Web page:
The GSB Interview: Lauren Tracy, Leading the USTA Efforts to Green the US Open

The US Open, New York City’s two-week late summer tennis fest that draws over 800,000 people, has been at the forefront of sustainable mega-sports events for over a decade. Lauren Tracy, the US Tennis Association’s (USTA’s) Director of Strategic Initiatives, has been involved with their greening efforts since its early years. GreenSportsBlog chatted with Tracy about the USTA’s sustainability history, how the US Open made out from a green perspective in 2018, and what to watch for going forward.

 

GreenSportsBlog: Lauren, as a mediocre but avid tennis player, I have a particular fondness for the USTA’s greening efforts, especially at the US Open. So I’m excited to talk with you about all of this. How did you get involved?

Lauren Tracy: I’m not a tennis junkie. From New York City’s northern suburbs, Dutchess County to be exact, and an MBA from Marist College in Poughkeepsie, I was excited to get a job at the USTA as a paralegal in nearby White Plains working on the pro tennis side. Back in 2010, the USTA executive director asked me to transition into the Executive Office in a project management role. It included overseeing some of the USTA’s organizational priorities, including our US Open environmental program, as well as to help develop what is now our “SafePlay” athlete safety program.

 

2019 USTA Leadership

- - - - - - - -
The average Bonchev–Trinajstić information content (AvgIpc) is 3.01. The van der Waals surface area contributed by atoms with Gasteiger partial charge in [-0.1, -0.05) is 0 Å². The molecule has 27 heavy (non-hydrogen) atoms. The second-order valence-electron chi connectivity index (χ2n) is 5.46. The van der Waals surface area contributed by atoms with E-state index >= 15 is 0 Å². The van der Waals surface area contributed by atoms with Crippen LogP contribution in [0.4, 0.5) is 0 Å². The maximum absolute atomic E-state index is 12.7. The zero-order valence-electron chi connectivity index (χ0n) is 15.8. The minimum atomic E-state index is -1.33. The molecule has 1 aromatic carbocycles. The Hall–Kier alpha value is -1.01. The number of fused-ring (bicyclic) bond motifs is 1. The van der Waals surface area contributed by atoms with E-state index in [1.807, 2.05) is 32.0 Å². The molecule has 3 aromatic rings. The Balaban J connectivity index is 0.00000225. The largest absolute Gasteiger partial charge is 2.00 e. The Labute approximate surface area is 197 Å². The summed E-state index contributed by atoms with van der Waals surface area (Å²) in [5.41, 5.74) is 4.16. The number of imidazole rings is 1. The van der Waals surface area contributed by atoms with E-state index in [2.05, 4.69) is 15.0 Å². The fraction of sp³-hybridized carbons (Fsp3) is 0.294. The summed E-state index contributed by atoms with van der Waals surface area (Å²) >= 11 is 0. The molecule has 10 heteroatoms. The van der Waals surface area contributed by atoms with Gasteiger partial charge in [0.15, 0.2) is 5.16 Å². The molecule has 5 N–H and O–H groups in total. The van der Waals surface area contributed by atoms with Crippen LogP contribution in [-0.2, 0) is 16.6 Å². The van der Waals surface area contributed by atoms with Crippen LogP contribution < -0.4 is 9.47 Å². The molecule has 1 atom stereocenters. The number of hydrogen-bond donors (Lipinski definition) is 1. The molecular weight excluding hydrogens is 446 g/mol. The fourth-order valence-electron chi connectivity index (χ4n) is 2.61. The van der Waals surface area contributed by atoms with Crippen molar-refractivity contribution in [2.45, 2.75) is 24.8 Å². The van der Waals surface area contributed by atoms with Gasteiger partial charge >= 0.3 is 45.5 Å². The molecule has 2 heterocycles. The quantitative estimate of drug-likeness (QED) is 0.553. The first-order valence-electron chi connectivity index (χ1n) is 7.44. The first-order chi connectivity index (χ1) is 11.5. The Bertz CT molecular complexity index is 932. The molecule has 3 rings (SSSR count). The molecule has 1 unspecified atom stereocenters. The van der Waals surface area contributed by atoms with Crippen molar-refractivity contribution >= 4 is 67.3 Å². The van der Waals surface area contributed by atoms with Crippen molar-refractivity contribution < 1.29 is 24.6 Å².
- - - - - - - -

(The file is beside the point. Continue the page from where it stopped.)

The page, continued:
Lauren Tracy, Director of Strategic Initiatives at the US Tennis Association (Photo credit: USTA)

 

GSB: These are very important and high profile…

Lauren: Yes! I was in the right place at the right time for sure.

GSB: When did the environmental programs come into the mix?

Lauren: It really started in 2007. When we dedicated the National Tennis Center to Billie Jean King she wanted to know what we were doing to lessen the US Open’s environmental footprint. The venue was named for her.

GSB: Billie Jean King: Women’s rights and gay rights pioneer — that we knew — but eco-warrior?

Lauren: That’s right! Our board was asking the same thing. We had only taken baby steps, green-wise, before then. We engaged industry experts to help us develop a comprehensive environmental program for the US Open. Those experts included Bina Indelicato, founder and CEO of eco evolutions, who now serves as a sustainability consultant for the USTA, as well as Allen Hershkowitz, who really pioneered the green sports movement.